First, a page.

But in truth, Trinidad has not seen the good life for a long time.

In the mid-’80s, the most damaging real estate scandal in D.C.’s history hit Trinidad harder than any other neighborhood in the city. In hopes of riding a wave of gentrification, real estate speculators bought up about 90 rent-controlled properties in the Trinidad area. To lower their risk, the investors sought out Federal Housing Administration loan guarantees—qualifying for the program by submitting phony information about the stability of the buyers and the homes. Once they got the properties, the investors dodged rent-control ceilings and jacked up the rents, driving longtime residents out of the neighborhood. But even then the owners couldn’t make the payments on the government-backed mortgages. By 1989, according to a Washington Post story, almost half of those homes had gone into foreclosure, and under the feds’ management, many of those vacant properties devolved into crack houses.

At the same time, Rayful Edmond was establishing one of the biggest coke operations in the city’s history. And he wisely chose Trinidad as his playing field. The neighborhood’s prime location and slow deterioration provided a comfortable ecosystem for dope dealing. By 1988, the city’s most violent drug gangs were at war in Trinidad, leaving 20 dead in one five-month period. Even after Edmond was convicted, in 1989, Trinidad went on to become one of the biggest crack markets in D.C., bringing all of the drug’s attendant sadness and chaos.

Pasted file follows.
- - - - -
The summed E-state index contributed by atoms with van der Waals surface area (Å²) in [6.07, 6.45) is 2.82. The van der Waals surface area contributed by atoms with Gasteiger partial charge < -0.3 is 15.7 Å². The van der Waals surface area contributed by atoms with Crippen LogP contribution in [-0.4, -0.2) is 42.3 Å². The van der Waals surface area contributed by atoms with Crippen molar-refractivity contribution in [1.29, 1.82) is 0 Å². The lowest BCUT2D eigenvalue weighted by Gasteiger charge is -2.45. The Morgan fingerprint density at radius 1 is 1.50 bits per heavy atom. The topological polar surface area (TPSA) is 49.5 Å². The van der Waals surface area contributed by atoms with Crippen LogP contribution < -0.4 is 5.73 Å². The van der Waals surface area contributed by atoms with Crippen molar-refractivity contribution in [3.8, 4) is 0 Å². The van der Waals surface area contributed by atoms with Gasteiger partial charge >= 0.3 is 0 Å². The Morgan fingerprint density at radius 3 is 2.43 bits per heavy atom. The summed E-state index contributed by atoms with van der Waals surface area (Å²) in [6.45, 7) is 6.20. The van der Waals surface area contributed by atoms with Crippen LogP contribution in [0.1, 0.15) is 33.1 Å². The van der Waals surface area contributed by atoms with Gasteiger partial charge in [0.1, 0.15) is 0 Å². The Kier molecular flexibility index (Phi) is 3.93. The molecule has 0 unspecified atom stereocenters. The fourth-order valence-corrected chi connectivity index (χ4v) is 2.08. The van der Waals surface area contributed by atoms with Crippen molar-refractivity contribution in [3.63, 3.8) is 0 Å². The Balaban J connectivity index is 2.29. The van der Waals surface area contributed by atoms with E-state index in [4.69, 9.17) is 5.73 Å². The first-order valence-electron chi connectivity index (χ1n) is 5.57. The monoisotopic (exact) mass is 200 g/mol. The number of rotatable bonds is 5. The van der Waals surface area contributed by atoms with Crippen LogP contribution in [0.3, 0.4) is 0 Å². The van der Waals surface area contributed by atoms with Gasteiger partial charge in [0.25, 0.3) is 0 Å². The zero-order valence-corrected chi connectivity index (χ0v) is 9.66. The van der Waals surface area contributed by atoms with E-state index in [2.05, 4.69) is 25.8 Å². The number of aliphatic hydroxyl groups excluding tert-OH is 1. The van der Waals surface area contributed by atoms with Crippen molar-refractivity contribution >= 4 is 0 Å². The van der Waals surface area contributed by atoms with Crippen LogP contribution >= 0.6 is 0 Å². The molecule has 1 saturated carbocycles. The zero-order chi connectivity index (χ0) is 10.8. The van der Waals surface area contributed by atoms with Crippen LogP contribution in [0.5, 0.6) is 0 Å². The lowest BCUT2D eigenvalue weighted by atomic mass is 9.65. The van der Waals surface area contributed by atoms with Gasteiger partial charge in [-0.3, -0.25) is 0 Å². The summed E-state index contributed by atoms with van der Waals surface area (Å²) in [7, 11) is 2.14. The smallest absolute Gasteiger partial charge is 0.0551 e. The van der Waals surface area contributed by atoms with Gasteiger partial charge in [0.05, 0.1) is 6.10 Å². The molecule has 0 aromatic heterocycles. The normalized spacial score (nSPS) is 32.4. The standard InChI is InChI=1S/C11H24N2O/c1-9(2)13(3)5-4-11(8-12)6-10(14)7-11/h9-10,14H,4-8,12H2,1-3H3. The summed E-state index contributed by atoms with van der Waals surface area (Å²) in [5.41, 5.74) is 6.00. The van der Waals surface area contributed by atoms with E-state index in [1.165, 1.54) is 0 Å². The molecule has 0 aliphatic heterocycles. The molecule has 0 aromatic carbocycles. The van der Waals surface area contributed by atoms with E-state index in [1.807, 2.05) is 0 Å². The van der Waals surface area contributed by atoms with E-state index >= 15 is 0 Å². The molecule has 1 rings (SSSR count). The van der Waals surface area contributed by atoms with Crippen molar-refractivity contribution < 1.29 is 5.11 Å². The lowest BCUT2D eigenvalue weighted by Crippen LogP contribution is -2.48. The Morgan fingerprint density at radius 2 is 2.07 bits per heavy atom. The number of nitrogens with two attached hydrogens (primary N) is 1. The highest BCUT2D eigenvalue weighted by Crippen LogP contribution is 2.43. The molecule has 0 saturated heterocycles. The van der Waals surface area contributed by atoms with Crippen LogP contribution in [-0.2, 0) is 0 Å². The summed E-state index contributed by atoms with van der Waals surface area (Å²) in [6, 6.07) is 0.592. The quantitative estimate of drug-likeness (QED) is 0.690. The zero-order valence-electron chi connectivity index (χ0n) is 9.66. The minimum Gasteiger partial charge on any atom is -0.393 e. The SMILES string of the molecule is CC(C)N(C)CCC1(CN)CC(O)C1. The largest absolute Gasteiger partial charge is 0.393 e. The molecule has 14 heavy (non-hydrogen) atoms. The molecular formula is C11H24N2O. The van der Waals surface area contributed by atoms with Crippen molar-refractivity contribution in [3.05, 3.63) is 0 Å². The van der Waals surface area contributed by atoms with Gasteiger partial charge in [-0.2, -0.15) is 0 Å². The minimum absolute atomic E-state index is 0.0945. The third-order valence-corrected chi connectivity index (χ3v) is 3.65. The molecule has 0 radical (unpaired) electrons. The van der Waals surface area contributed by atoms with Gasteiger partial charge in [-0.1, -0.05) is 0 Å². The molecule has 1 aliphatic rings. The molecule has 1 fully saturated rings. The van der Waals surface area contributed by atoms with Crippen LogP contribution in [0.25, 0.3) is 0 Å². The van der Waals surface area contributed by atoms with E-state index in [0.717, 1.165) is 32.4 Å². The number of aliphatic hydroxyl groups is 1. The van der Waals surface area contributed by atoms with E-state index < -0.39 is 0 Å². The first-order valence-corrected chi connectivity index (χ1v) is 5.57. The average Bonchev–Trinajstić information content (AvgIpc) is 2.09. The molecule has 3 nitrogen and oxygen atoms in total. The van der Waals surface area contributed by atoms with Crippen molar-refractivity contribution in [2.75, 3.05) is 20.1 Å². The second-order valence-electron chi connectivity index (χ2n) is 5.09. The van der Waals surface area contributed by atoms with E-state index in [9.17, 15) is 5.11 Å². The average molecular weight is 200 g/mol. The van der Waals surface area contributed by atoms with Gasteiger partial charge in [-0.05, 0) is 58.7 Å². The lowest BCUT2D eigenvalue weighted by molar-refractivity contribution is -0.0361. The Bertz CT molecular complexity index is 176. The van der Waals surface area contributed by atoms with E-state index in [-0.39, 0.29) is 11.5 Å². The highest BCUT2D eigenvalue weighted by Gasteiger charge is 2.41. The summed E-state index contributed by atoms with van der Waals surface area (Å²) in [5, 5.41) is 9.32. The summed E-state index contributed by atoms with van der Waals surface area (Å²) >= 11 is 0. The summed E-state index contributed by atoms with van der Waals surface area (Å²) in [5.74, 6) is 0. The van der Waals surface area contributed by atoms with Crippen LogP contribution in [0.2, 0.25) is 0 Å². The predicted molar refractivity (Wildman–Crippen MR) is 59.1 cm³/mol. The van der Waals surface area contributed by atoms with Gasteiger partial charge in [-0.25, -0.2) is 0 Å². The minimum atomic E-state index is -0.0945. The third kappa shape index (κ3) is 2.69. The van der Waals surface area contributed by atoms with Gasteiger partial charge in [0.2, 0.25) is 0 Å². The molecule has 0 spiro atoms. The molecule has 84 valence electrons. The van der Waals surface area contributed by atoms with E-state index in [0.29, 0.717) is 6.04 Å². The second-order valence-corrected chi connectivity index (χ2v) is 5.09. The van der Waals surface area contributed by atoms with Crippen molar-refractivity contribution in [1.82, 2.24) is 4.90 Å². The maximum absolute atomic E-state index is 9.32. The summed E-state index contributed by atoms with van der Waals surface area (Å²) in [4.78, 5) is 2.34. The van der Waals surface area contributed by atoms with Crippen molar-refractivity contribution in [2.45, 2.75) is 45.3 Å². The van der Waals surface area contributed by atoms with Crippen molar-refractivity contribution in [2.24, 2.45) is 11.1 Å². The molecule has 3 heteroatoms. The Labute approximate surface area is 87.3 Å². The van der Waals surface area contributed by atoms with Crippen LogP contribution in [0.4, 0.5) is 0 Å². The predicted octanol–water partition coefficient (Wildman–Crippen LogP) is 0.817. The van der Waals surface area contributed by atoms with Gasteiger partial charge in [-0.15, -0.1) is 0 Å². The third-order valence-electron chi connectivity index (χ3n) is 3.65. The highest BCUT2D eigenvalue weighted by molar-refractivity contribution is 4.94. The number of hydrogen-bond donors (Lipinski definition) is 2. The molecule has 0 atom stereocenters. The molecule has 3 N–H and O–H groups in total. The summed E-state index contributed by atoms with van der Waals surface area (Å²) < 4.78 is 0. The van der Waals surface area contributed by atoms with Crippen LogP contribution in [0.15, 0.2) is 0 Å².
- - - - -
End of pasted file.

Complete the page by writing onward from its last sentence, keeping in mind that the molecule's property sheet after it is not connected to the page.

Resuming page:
Wilhelmina Lawson moved to Trinidad in the midst of the crack boom, in 1990. “It was as if I’d moved into the devil’s bowels,” she says. But she didn’t have a lot of money and wanted to buy a house for herself now that her son was grown. And so she ignored the clucking of her friends and family and dug in. She went to all the community meetings and banged on her councilmember’s door. When she didn’t do it herself, she paid a man named Sweaty to sweep her street—sometimes giving him cigarettes, sometimes giving him food.

On an average day, Lawson says, 75 to 80 people would be drinking, smoking pot, and playing cards on the embankment across from her house. When her family would visit her, they would complain of having to wait in their car for 15 minutes to get down her street while dealers and buyers completed transactions through car windows. “I used to be ashamed to have people come visit me,” she says.

Doris Long couldn’t sleep past 6 a.m. in those days. Around that time every morning, cars would start blowing their horns on Simms Place waiting for the drive-through to open. Then “the guys would come out and service them, just like in a market,” Long says.

Now Trinidad is cleaning itself up, both women say. They credit community policing—and police Sgt. Lewis Douglas—with taming the most blatant drug and nuisance problems on their blocks. When Douglas got assigned to Trinidad one year ago, the neighborhood was reporting about 50 crimes a month. Now that number is down to 30.

But if quality of life in Trinidad is on the rise, the drug trade remains the defining characteristic of the place. The other day, Lawson says, she saw two 12- or 13-year-old boys making a blunt in the alley. She says she doesn’t see kids doing crack anymore, but marijuana burns like incense on her block. “I’m getting high just walking around,” she says.